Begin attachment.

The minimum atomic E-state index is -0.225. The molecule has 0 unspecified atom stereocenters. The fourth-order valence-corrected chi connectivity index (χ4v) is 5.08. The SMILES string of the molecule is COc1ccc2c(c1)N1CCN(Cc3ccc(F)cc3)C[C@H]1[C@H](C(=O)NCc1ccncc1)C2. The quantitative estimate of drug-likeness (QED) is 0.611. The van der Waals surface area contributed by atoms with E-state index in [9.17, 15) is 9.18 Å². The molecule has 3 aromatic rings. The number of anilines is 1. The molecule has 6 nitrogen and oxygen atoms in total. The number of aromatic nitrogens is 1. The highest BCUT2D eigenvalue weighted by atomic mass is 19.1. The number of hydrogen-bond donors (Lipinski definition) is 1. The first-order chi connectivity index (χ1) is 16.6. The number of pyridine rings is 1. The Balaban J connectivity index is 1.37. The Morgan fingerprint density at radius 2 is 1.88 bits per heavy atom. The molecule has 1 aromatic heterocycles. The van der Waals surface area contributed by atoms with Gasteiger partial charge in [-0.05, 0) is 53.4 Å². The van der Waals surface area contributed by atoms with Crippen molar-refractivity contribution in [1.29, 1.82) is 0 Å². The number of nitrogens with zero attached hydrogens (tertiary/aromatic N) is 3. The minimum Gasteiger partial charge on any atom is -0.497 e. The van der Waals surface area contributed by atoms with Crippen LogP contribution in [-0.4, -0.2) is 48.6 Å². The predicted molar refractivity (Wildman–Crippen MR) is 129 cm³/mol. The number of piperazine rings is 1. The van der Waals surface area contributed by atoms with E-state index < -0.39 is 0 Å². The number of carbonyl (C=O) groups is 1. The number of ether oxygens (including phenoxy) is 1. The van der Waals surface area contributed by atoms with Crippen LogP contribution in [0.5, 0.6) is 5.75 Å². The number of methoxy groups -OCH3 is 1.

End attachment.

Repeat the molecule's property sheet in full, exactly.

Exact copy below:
The minimum atomic E-state index is -0.225. The molecule has 0 unspecified atom stereocenters. The fourth-order valence-corrected chi connectivity index (χ4v) is 5.08. The SMILES string of the molecule is COc1ccc2c(c1)N1CCN(Cc3ccc(F)cc3)C[C@H]1[C@H](C(=O)NCc1ccncc1)C2. The quantitative estimate of drug-likeness (QED) is 0.611. The van der Waals surface area contributed by atoms with E-state index in [9.17, 15) is 9.18 Å². The molecule has 3 aromatic rings. The number of anilines is 1. The molecule has 6 nitrogen and oxygen atoms in total. The number of aromatic nitrogens is 1. The highest BCUT2D eigenvalue weighted by atomic mass is 19.1. The number of hydrogen-bond donors (Lipinski definition) is 1. The first-order chi connectivity index (χ1) is 16.6. The number of pyridine rings is 1. The Balaban J connectivity index is 1.37. The Morgan fingerprint density at radius 2 is 1.88 bits per heavy atom. The molecule has 1 aromatic heterocycles. The van der Waals surface area contributed by atoms with Gasteiger partial charge in [-0.05, 0) is 53.4 Å². The van der Waals surface area contributed by atoms with Crippen molar-refractivity contribution in [1.29, 1.82) is 0 Å². The number of nitrogens with zero attached hydrogens (tertiary/aromatic N) is 3. The minimum Gasteiger partial charge on any atom is -0.497 e. The van der Waals surface area contributed by atoms with Crippen LogP contribution in [-0.4, -0.2) is 48.6 Å². The predicted molar refractivity (Wildman–Crippen MR) is 129 cm³/mol. The number of piperazine rings is 1. The van der Waals surface area contributed by atoms with E-state index < -0.39 is 0 Å². The number of carbonyl (C=O) groups is 1. The number of ether oxygens (including phenoxy) is 1. The van der Waals surface area contributed by atoms with Crippen LogP contribution in [0.5, 0.6) is 5.75 Å². The number of methoxy groups -OCH3 is 1.